As ever, this year’s Most Contagious delivered some outstanding talks, one of which was a review of Fearless Girl. Most people are pretty well versed in the work of the Cannes 2017 winner, but that didn’t stop a 2-minute mood film receiving rapturous applause and a number of misty eyes. State Street Global Advisors and the creative time behind Fearless Girl achieved what all marketers set out to do; create something authentic that relevantly engages in a wider cultural discussion.
So, here’s 12 things I didn’t know about the campaign:
- The client did the heavy lifting by already starting the SHE Fund which provides investment results that correspond with companies with diverse gender leadership.
- The brief wasn’t for a statue, it was for print and a couple of hyper-targeted digital banners. This shows the importance of sharing briefs within an agency, because often others who aren’t close to the account see potential in seemingly BAU briefs.
- The idea didn’t start as a girl but as a female bull. However, despite even getting to the design phase of this idea, they thought putting up a big cow wouldn’t have the impact they were after.
- The team decided that the statue had to be bronze or nothing, which meant sinking the entire production budget into the statute itself.
- They didn’t receive planning to put the statue on the current cobbles, so rather than putting Fearless Girl on the road, they simply extended the cobbled area themselves.
- Timing was everything: coinciding with International Women’s Day meant they could join wider conversations (although they quickly became the centrepiece).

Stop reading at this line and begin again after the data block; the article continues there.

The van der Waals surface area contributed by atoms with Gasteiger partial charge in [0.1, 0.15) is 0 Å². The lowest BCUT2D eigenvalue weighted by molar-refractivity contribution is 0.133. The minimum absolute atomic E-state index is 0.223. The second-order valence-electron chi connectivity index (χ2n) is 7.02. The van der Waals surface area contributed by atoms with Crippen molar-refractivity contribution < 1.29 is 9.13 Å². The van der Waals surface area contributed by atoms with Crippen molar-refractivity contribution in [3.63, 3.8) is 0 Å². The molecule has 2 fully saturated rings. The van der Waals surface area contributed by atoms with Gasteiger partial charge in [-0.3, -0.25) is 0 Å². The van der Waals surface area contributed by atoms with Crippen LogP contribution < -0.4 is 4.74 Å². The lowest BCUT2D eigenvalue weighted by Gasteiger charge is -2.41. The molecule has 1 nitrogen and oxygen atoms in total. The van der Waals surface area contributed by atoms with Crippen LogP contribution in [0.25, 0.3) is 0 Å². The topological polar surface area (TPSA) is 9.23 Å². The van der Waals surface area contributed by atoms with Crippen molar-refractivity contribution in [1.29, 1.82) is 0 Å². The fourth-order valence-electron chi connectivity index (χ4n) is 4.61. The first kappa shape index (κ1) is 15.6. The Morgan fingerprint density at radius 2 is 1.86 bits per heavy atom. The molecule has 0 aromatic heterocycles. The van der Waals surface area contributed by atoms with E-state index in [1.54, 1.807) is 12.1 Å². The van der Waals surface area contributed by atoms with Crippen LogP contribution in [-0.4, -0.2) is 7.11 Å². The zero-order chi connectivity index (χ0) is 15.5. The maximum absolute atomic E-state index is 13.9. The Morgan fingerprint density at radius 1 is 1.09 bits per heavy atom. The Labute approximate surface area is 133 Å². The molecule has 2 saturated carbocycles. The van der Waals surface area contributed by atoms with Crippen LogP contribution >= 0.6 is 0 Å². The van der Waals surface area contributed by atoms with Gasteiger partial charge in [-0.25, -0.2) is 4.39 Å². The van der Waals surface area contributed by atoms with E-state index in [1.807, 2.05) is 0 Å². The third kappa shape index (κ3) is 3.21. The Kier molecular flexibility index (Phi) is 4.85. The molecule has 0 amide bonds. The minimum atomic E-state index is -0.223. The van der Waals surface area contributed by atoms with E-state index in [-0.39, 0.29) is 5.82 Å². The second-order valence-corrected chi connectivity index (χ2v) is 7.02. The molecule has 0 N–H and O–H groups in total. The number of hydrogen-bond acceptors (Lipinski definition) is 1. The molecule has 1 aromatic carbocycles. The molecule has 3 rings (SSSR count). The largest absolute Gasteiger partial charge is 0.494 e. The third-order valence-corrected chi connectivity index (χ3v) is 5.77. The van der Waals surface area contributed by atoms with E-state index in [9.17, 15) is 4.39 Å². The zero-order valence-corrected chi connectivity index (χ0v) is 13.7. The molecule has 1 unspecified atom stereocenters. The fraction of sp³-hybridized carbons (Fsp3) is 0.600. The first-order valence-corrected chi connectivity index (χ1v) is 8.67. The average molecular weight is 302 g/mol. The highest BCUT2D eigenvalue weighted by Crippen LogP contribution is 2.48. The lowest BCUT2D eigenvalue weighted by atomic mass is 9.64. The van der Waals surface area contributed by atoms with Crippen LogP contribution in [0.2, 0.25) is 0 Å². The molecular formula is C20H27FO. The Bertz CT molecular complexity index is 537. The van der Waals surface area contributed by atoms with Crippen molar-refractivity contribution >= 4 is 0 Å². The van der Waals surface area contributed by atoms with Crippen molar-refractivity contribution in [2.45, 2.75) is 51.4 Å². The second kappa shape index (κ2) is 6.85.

- There was a LOT of detailed planning on how they were to create a movement. A key insight was to do the stunt the day before International Women’s Day.
- They didn’t name the statue until very late on. Luckily, they realised that if they didn’t name it, the press and public would, which could potentially change the narrative surrounding her.
- At 8pm, the day before they were set to go live, Fearless Girl died due to SSGA’s legal team raising a number of potential legal backlashes. However, the CMO stood his ground and made the brave call to go ahead with the stunt anyway.
- The image of the statue that went viral (above) wasn’t an accident. The team used a journalistic photographer to capture the girl and bull at sunrise, when the area was empty but light.
- SSGA did very well financially from the campaign. There’s often criticism that people were aware of the statue without relating it to SSGA, however, overall targets were more than met.
- SSGA themselves got sued internally for their lack of gender balance! However, this was tackled head on and they did improve, meaning they really can talk the talk and walk the walk.
Fearless Girl’s permit is currently set to April ‘18, but, in the current climate, her defiant pose against Charging Bull feels sadly more relevant than ever. It’ll be a brave person who decides to take her four months from now.